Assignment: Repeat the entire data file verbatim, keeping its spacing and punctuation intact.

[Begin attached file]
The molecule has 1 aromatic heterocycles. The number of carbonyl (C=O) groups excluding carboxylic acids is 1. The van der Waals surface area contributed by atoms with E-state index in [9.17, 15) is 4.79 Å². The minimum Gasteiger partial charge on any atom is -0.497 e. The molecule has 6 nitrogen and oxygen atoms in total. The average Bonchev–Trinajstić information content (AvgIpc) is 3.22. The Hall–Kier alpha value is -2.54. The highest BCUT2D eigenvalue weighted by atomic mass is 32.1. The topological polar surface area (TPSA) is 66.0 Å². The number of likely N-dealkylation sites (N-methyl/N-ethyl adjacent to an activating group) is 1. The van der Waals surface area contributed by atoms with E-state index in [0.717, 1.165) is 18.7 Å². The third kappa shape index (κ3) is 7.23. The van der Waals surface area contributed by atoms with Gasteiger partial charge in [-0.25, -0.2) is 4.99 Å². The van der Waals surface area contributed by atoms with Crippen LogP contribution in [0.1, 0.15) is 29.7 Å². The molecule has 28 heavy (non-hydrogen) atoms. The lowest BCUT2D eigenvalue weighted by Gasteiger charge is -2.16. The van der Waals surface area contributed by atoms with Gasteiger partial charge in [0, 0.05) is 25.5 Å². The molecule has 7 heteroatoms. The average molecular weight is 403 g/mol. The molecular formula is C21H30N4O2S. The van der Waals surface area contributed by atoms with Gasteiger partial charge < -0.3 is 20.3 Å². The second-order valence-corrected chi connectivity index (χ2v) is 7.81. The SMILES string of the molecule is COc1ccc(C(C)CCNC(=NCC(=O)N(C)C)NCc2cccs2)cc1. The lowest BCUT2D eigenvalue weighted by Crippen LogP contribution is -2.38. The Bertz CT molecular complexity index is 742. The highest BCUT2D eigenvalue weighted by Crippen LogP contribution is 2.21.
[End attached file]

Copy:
The molecule has 1 aromatic heterocycles. The number of carbonyl (C=O) groups excluding carboxylic acids is 1. The van der Waals surface area contributed by atoms with E-state index in [9.17, 15) is 4.79 Å². The minimum Gasteiger partial charge on any atom is -0.497 e. The molecule has 6 nitrogen and oxygen atoms in total. The average Bonchev–Trinajstić information content (AvgIpc) is 3.22. The Hall–Kier alpha value is -2.54. The highest BCUT2D eigenvalue weighted by atomic mass is 32.1. The topological polar surface area (TPSA) is 66.0 Å². The number of likely N-dealkylation sites (N-methyl/N-ethyl adjacent to an activating group) is 1. The van der Waals surface area contributed by atoms with E-state index in [0.717, 1.165) is 18.7 Å². The third kappa shape index (κ3) is 7.23. The van der Waals surface area contributed by atoms with Gasteiger partial charge in [-0.25, -0.2) is 4.99 Å². The van der Waals surface area contributed by atoms with Crippen LogP contribution in [0.1, 0.15) is 29.7 Å². The molecule has 28 heavy (non-hydrogen) atoms. The lowest BCUT2D eigenvalue weighted by Gasteiger charge is -2.16. The van der Waals surface area contributed by atoms with Gasteiger partial charge in [0, 0.05) is 25.5 Å². The molecule has 7 heteroatoms. The average molecular weight is 403 g/mol. The molecular formula is C21H30N4O2S. The van der Waals surface area contributed by atoms with Gasteiger partial charge < -0.3 is 20.3 Å². The second-order valence-corrected chi connectivity index (χ2v) is 7.81. The SMILES string of the molecule is COc1ccc(C(C)CCNC(=NCC(=O)N(C)C)NCc2cccs2)cc1. The lowest BCUT2D eigenvalue weighted by Crippen LogP contribution is -2.38. The Bertz CT molecular complexity index is 742. The highest BCUT2D eigenvalue weighted by Crippen LogP contribution is 2.21.